Still, I should have some of most all the crops that are currently being picked. There will, however, be shortages and occasional missing varieties. Potatoes require dry to harvest, so while I was able to dig some this past week, it looks from the forecast that I won’t be able to dig any more than I’ve currently got until some time next week.

FROM THE COOP
This past week in the coop was a sad one. On Monday, I lost 2 chickens. One suffered the same egg-laying problem as two of the others and was put down to prevent additional suffering. The other chicken just up and died – cause unknown.

Beyond that, the chickens are generally doing well, though they would also really like for the rain to stop. Every time I go by they let me know how upset they are that they have a wet pen. They are also getting a bit testy with each other, and recently there have been some nasty fights between the hens, which I am assuming is due to them spending much more time bunched up inside and having a bit of cabin fever. I’m working on a way to get them some more space to move in to, and also cover part of the pen to keep it drier for them.

OTHER GENERAL INFO
The weather is taking its toll. The rain and wet makes most field activities take considerably longer than usual. Unfortunately, this means that while I had hoped to be able to make more Strawberry-Rhubarb preserves this past week, I was too busy still trying to get field work done. Not sure when I’ll get to it right now, but as soon as I can, it’ll get made.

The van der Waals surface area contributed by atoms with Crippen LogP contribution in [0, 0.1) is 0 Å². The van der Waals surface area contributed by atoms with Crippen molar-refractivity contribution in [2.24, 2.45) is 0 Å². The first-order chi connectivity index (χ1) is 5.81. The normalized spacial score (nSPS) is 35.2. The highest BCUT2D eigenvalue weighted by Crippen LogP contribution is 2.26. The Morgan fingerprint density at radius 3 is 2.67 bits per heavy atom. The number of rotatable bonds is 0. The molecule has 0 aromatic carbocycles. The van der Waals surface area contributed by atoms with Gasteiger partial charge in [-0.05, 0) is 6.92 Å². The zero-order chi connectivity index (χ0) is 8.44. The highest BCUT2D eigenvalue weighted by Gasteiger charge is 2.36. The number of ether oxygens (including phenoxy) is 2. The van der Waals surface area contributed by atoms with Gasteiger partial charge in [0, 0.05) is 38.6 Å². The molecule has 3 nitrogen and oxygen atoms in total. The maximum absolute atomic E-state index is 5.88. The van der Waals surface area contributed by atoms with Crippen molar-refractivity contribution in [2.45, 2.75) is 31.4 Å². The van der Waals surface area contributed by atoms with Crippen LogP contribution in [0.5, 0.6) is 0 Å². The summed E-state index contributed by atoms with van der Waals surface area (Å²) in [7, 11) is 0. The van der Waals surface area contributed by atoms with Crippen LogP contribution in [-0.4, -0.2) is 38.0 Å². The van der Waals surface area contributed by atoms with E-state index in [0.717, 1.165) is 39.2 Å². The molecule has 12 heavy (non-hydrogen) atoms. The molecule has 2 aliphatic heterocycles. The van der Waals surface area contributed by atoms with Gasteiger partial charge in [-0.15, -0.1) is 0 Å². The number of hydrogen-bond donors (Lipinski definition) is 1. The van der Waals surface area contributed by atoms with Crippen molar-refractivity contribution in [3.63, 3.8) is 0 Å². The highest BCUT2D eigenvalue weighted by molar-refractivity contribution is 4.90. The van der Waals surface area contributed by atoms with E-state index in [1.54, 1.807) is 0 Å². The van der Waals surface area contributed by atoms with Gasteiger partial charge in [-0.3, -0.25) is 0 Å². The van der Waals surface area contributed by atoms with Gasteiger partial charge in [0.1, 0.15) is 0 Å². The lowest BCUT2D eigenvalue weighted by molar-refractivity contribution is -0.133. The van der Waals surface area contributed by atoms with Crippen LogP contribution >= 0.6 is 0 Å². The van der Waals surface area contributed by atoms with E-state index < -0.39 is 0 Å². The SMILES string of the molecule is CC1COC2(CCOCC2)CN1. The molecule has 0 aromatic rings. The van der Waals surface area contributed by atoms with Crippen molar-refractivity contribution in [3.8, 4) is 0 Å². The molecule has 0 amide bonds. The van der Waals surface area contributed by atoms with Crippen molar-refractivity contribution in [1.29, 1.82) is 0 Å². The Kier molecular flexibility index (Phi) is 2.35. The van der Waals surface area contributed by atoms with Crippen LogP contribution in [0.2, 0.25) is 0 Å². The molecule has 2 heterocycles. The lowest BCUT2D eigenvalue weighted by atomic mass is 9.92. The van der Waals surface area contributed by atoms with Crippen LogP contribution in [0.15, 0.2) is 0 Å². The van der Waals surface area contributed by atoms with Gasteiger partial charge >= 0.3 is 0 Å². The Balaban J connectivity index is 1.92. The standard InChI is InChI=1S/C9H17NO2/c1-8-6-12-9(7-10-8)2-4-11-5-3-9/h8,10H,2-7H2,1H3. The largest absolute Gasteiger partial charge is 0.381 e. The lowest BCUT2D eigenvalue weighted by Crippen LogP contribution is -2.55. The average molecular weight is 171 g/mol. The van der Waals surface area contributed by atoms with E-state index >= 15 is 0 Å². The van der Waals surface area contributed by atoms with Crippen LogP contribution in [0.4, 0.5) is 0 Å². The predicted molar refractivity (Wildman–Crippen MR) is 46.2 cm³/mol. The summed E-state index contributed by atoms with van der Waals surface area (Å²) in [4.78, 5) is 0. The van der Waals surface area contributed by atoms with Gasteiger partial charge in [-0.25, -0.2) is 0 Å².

That’s it for now. Hope to see you all at the farm soon. Have a great week.

Farm Update 07-19-18

Another week for a quick update. In general, things are going quite well, with the weather being far more cooperative this year than last.

AROUND THE FARM
Work continues, as usual. The backlog I had thought I had finished is still hanging on, with at least a few extra days of work to squeeze in at some point.

Aside from that, there’s not a whole lot to report. The coyotes have been generally staying to the other side of their range, so I haven’t had to deal with them yet, and the bear have also been fairly well behaved so far. The crops are growing; there’s been rain. Could I complain about something – sure, but why bother. It takes too much time and energy.

IN THE FIELD
As you can see from the What’s Available page, many crops are now coming into harvest. There are a few that are not behaving, as usual, but overall they are all doing well.

The Tomatoes are one crop that I would like to mention. People ask me quite often how the weather has been for the crops, and I tell them it has been nearly perfect. Well, this is a double-edged sword, in that some crops, like tomatoes, don’t or very slowly ripen when the weather is so good. Some types of happy plants don’t make ripe fruit as you might think they would. So, I have taken steps over the past week to force the tomatoes to ripen, but unfortunately they are still not ready yet.

The Gladiolus and Sunflowers are coming along. Will probably be another couple of weeks (toward early August) before there are any flowers from either.

FROM THE COOP
In general the ladies are happy and doing their thing. They still make mischief when they can, like the day I was working in the coop and they knocked the screen out of the doorway and spilled out, waterfall-style into the yard, but that’s a whole other story.

The broody chicken is still broody, and the little chickens are still being looked after.

OTHER GENERAL INFO
I’ve had people ask about when I might be making more of the jams that have sold out. I don’t have a specific date just yet, but the first one on the list is Strawberry-Rhubarb. It’ll likely be another week or so before I can get enough time set aside to make a batch.

That’s it for now. Hope to see you all at the farm soon. Have a great week.

Farm Update 07-12-18

Hi everybody. I’m hoping to get a slightly longer, more comprehensive update out this week, though it will depend how quickly I can actually type.

The weather, as people who live on the mountaintop know, has been quite wonderful this year. The lack of rain is a little bothersome, but it is by no means problematic – at least not yet.

AROUND THE FARM